I read a fascinating article in the New York Times yesterday about how the electricity grid in New York can’t always cope with the amount of electricity being produced by the Maple Ridge wind farm and so from time to time the wind farm has to shut down production!
This problem is not unique to New York according to the article:
That is a symptom of a broad national problem. Expansive dreams about renewable energy, like Al Gore’s hope of replacing all fossil fuels in a decade, are bumping up against the reality of a power grid that cannot handle the new demands.
The dirty secret of clean energy is that while generating it is getting easier, moving it to market is not.
This is a problem for the owners/operators of Maple Ridge and similar facilities – how do you get a return on investment if the grid operators can shut you down at a moment’s notice? In fact, how do you get investment in the first place if your income is completely controlled by another company?
Nor is this just an American problem, I heard reports this morning that in the last few days, for the first time ever, Eirgrid (the Irish transmission service operator – grid management company) had curtailed production from Irish wind farms. I contacted Eirgrid’s customer services department and confirmed that this had in fact happened and I will be receiving more information from Eirgrid about this early next week.
Ireland is currently sourcing an average 9% of its energy requirements from wind but has committed to moving to a 33% average from renewables by 2020. If the grid is having difficulties taking in wind energy at 9%, how do they hope to get anywhere near 33%?
Even more insane is the fact that if you are a wind energy producer in Ireland, you have to sign a contract allowing Eirgrid to shut you down up to 17% of the time. Yes, you read that right – at a time when countries are trying to reduce their carbon footprint to comply with Kyoto, the Irish grid operator is dissuading investment in wind energy projects by inserting curtailment clauses and now by going the full hog and shutting down wind farms!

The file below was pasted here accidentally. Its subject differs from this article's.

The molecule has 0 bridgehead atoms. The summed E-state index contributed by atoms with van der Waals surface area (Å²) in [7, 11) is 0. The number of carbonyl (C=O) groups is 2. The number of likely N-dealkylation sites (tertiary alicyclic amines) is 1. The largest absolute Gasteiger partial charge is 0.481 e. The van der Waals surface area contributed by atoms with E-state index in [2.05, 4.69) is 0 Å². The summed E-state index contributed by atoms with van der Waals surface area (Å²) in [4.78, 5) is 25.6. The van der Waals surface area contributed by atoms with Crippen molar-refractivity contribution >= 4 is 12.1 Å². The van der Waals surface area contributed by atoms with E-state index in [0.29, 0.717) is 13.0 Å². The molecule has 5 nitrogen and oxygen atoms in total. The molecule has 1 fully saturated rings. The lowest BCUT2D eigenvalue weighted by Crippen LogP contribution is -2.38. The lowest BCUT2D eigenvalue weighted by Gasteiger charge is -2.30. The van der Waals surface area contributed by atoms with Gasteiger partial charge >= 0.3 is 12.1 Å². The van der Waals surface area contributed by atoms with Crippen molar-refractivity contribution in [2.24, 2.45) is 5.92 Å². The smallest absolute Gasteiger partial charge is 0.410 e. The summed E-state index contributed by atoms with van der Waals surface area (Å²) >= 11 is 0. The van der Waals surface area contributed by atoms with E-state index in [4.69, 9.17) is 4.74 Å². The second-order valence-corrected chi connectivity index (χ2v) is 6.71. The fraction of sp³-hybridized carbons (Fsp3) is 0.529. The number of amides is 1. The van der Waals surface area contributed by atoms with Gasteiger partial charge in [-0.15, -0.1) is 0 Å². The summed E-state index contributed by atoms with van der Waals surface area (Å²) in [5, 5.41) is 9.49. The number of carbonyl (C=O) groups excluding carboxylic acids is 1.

Have Eirgrid not heard of Kyoto? Or CO2 emissions? Or the obvious solution to problems like over capacity from wind – demand response?
The problem Eirgrid have is not an over-supply of energy from wind. It is an over-supply of wind energy when demand for electricity is low (6am on a warm summer weekend morning, for example).
With a proper demand response mechanism in place, if too much electricity is being created by wind, instead of shutting down wind farms and risking future investment in renewables, you simply reduce the price of electricity to the market to stimulate an increase in demand!
The market gets cheaper electricity, from clean sources, investors are less wary of investing in wind so more wind farms are financed, the government stands a better chance of reaching its 33% from renewables by its 2020 target and Eirgrid get a more stable grid (as well as helping the govt reach its target) – win, win, win,win, and win!
Nor is this issue limited to Ireland and the US. Any countries hoping to increase the penetration of renewable (variable) energy supplies will need to initiate a demand response mechanism to manage the demand, thereby stabilising the system and allowing for even greater uptake of renewable energy.
You can be sure I will be putting this to Bill Vogel, CEO of Trilliant, when I am talking to him next week.
Jerry Sweeney says
We are moving from an era of flexible electricity supply feeding inflexible but predictable demand to one of inflexible supply. We must therefor introduce some flexibility into our demand. All that is necessary to do this is to enable the wholesale system marginal price market translate into the retail market. This is a very tractable IT problem. However traditional TSOs do not understand the problem let alone the solution.
Jerry Sweeney says
Just a thought. I wonder what the system marginal price (SMP) was during the curtailment. Of course it was very low. If demand response (DR) was in use in Ireland at that time then a market would have been created as the price plummeted. Those ‘cheap’ uses for electricity such as heating municipal swimming pools are typically fossil fuel replacement applications.
If you have found the right curtailment period in the charts they approx 600 MW hours of energy was lost. A quick calculation says that about 100 tons of carbon dioxide could have been displaced by using that energy. And the wind farms that were curtailed lost â‚¬40,000 in revenue for this one event.
We are at 9% renewables right now. Imaging how much curtailment there will be when we get to 33%.
Phoebe Bright says
Also blogged on DR under heading No DR, No Progress. http://pbjots.blogspot.com/2008/08/no-demand-repsonse-no-progress.html.
Am interested to know which countries are the most advanced in DR? I thought the US was well up there, but if they are also curtailing wind farms, what’s going on?